As is well known, the monotone iterative scheme for elliptic boundary value problems is based on a positivity lemma which plays a fundamental role in nonlinear elliptic boundary value problems. A lemma (cf. [15]) under consideration is introduced here for the sake of discussing the uniqueness of the positive solutions.
Lemma 2.1
Theorem 2.3
Let β be a function which not identically zero, and let \(\check{u}(x)\), \(\hat{u}(x)\) be a pair of ordered nonnegative upper and lower solutions of (1.3). If the function \(f(x,u,K*u)\) satisfies (2.4), then the positive solution of the problem (1.3) in \(\langle\hat{u},\check{u}\rangle\) is unique.
Proof
3 Positive global solutions of nonlocal functional reaction-diffusion boundary value problems
Definition 3.1
Theorem 3.1
The following corollary is immediate from Theorem 3.1, if g is time independent.
Corollary 3.1
Now if \(u(x)\) is an upper solution of the elliptic problem (1.3), then as we have seen, it can be made the starting point of a monotone decreasing sequence of iterates and we may obtain the corresponding construction solution \(u(x,t)\) which is monotone decreasing on time t. Thus we have the following result.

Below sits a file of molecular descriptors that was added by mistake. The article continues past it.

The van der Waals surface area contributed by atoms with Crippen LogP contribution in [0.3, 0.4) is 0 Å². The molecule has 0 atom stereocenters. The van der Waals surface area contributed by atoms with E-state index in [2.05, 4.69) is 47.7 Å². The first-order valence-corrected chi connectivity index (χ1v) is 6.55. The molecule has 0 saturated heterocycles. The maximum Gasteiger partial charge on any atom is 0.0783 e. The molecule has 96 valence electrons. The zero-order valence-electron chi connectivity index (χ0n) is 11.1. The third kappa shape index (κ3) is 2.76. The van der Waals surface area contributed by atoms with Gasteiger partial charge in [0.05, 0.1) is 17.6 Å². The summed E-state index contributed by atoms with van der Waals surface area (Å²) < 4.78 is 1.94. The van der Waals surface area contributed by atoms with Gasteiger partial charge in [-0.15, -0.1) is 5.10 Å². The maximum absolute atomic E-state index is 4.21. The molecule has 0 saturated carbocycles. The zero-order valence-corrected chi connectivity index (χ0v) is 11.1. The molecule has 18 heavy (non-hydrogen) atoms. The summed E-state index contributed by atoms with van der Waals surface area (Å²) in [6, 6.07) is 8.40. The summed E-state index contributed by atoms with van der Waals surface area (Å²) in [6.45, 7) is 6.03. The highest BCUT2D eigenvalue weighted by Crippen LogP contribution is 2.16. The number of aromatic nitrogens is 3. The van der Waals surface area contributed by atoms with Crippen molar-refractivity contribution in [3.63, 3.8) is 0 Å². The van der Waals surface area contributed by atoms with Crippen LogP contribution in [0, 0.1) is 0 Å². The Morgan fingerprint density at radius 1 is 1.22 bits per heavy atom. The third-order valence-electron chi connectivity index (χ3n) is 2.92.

Theorem 3.2
Proof
Remark 3.1
Theorem 3.2 illustrates that every smooth upper solution \(\bar{u}(x)\) of the elliptic problem (3.4) gives rise to a nonincreasing solution \(u(x,t)\) of the convection reaction-diffusion problem (3.5), and \(u_{t}\leq0\) in Ω provided Hypothesis () holds.
It is well known that the maximum principle of parabolic or elliptic boundary value problems in the method of upper and lower solutions of convection reaction-diffusion boundary value problems plays a fundamental role, especially in the construction of monotone sequences. This role is reflected in Lemma 3.1 which is called the positive lemma (see [15]), for the time-dependent and the steady-state problem, respectively.
Lemma 3.1
Theorem 3.3
Proof
Remark 3.2
We see, from the proof of Theorem 3.3, that the condition (3.10) shows that the pair \(c_{1}\), \(c_{2}\) is a pair of positive upper and lower solutions. So, as a result, Theorem 3.3 may be given in another form as follows.